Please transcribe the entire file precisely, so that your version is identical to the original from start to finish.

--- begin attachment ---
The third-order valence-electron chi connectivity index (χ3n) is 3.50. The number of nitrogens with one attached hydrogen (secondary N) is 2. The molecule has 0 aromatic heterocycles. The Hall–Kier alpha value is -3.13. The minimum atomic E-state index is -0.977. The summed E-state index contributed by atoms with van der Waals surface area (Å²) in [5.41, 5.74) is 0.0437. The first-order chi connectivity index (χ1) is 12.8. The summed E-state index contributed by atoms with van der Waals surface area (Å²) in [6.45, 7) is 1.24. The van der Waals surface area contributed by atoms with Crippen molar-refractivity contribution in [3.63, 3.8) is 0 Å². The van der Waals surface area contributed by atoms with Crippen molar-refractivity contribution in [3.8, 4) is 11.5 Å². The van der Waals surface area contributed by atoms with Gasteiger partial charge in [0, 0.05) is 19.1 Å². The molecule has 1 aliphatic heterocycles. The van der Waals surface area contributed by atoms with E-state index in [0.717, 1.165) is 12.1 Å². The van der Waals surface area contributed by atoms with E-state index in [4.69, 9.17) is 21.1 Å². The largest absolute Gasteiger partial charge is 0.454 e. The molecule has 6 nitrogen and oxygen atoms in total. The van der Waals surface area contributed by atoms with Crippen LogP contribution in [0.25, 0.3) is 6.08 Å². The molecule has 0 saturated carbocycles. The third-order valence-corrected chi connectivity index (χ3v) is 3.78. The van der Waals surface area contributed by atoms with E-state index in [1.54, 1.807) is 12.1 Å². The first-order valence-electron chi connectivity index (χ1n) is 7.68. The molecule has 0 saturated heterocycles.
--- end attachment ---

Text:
The third-order valence-electron chi connectivity index (χ3n) is 3.50. The number of nitrogens with one attached hydrogen (secondary N) is 2. The molecule has 0 aromatic heterocycles. The Hall–Kier alpha value is -3.13. The minimum atomic E-state index is -0.977. The summed E-state index contributed by atoms with van der Waals surface area (Å²) in [5.41, 5.74) is 0.0437. The first-order chi connectivity index (χ1) is 12.8. The summed E-state index contributed by atoms with van der Waals surface area (Å²) in [6.45, 7) is 1.24. The van der Waals surface area contributed by atoms with Crippen molar-refractivity contribution in [3.63, 3.8) is 0 Å². The van der Waals surface area contributed by atoms with Crippen molar-refractivity contribution in [3.8, 4) is 11.5 Å². The van der Waals surface area contributed by atoms with Gasteiger partial charge in [0, 0.05) is 19.1 Å². The molecule has 1 aliphatic heterocycles. The van der Waals surface area contributed by atoms with E-state index in [0.717, 1.165) is 12.1 Å². The van der Waals surface area contributed by atoms with E-state index in [4.69, 9.17) is 21.1 Å². The largest absolute Gasteiger partial charge is 0.454 e. The molecule has 6 nitrogen and oxygen atoms in total. The van der Waals surface area contributed by atoms with Crippen LogP contribution in [0.25, 0.3) is 6.08 Å². The molecule has 0 saturated carbocycles. The third-order valence-corrected chi connectivity index (χ3v) is 3.78. The van der Waals surface area contributed by atoms with E-state index in [1.54, 1.807) is 12.1 Å². The first-order valence-electron chi connectivity index (χ1n) is 7.68. The molecule has 0 saturated heterocycles.